The building has two, 12,000-square-foot raised floors. H+L’s master plan is designed to potentially double that. The building is designed to be modular, scalable and upgradable to accommodate any type of future change or growth.
For most data centers, the best and most affordable air-cooled system available at the moment is employed. NWSC will require two state-of-the-art cooling systems, one using air and one using liquid cooling. On this project, as in most data centers, cooling the equipment is an important issue; obviously the faster computers run, the warmer they get.
H+L’s design for the NWSC will also take advantage of wind-generated power available from Wyoming’s Happy Jack wind farm located close to the NWSC site. Wyoming also has a relatively untapped grid, which means large power capacities can be brought online more quickly and as needed by the facility.
Incorporating Green Design: LEED Gold
H+L’s design for the NWSC is very sustainable. The building is designed to meet LEED Gold Certification. The building will have real-time monitoring of energy consumption and Power Usage Effectiveness (PUE) at any given moment. PUE is a Green Grid consortium metric and NCAR’s PUE is very efficient due to the use of evaporative cooling which works well in Wyoming’s climate.
NWSC will need less than 200 hours a year of supplemental cooling from back-up chillers; most of the time the building will use evaporative cooling from outdoor air. Employing this method of “free” cooling will enable the NWSC to consume 80 percent less energy on an annual basis than traditional systems. Plans also call for reclaiming waste heat from the data center servers to heat offices and for melting ice on exterior walkways. Significant daylighting throughout the facility will reduce energy consumption related to electric lighting.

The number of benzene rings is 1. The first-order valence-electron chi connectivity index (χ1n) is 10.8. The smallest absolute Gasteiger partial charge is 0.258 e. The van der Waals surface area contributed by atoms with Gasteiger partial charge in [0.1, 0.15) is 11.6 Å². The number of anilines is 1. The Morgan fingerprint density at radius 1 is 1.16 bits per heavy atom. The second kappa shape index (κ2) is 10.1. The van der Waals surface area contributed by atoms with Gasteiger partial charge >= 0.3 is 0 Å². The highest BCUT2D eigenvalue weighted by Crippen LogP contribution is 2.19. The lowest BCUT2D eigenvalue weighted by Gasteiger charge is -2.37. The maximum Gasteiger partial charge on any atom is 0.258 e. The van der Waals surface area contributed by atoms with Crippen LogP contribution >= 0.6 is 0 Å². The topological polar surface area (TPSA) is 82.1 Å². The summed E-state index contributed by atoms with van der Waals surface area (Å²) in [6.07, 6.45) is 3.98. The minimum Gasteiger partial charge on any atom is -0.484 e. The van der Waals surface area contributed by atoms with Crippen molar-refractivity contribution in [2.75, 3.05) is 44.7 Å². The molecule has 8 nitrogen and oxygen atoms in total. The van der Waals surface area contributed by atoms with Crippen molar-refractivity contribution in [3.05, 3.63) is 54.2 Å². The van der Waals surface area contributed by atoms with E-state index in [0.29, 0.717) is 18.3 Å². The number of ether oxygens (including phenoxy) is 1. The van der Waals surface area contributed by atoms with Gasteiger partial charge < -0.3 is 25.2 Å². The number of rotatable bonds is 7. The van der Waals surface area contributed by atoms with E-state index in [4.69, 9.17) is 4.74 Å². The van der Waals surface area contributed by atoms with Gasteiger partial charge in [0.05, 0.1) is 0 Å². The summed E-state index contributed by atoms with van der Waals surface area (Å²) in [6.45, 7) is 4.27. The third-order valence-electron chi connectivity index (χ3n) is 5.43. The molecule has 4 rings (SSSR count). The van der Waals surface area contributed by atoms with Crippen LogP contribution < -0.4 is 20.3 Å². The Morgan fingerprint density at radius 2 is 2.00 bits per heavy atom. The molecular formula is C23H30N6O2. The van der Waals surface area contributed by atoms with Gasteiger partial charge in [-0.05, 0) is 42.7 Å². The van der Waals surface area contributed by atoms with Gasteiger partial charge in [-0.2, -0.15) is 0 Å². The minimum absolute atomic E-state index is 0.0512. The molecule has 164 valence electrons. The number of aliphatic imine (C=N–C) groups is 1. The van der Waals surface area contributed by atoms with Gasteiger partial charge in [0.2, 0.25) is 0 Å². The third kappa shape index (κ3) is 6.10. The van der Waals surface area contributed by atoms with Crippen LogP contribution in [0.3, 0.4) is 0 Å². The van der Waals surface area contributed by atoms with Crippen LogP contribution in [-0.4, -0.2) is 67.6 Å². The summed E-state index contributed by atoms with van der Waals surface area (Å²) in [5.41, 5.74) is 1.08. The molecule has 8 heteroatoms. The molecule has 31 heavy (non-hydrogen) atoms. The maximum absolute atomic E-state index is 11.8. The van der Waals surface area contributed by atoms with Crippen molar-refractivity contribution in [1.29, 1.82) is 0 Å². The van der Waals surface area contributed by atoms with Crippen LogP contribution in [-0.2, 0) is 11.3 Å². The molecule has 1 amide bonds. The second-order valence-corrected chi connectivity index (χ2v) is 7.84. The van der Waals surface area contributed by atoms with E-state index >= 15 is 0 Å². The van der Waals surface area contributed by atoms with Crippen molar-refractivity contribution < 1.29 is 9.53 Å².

Including Needs of Visitors and Scholars in the Design
Most data centers could accurately be described as restricted, muted or no-frills types of facilities. The NWSC will be a different kind of data center—a functional, enjoyable, and comfortable building for both occupants and visitors. NCAR is eager to educate the general public at a Visitors Center with views into the supercomputing room and areas for educational displays off the main entry. Students will have the opportunity to experience 21st-century science and access the world-class faculty and researchers associated with the facility. The NWSC will partner scientists with the University of Wyoming’s students and curriculum as well as 71 member universities, 17 affiliates and 46 international affiliates.
In addition to being visitor-friendly, all employee-occupied spaces will have access to natural daylight and views. A 2,900-square-foot internal courtyard will have synthetic grass, benches, and plants, providing employees a relaxing area away from their workspace with protection from the sometimes unpredictable Wyoming elements.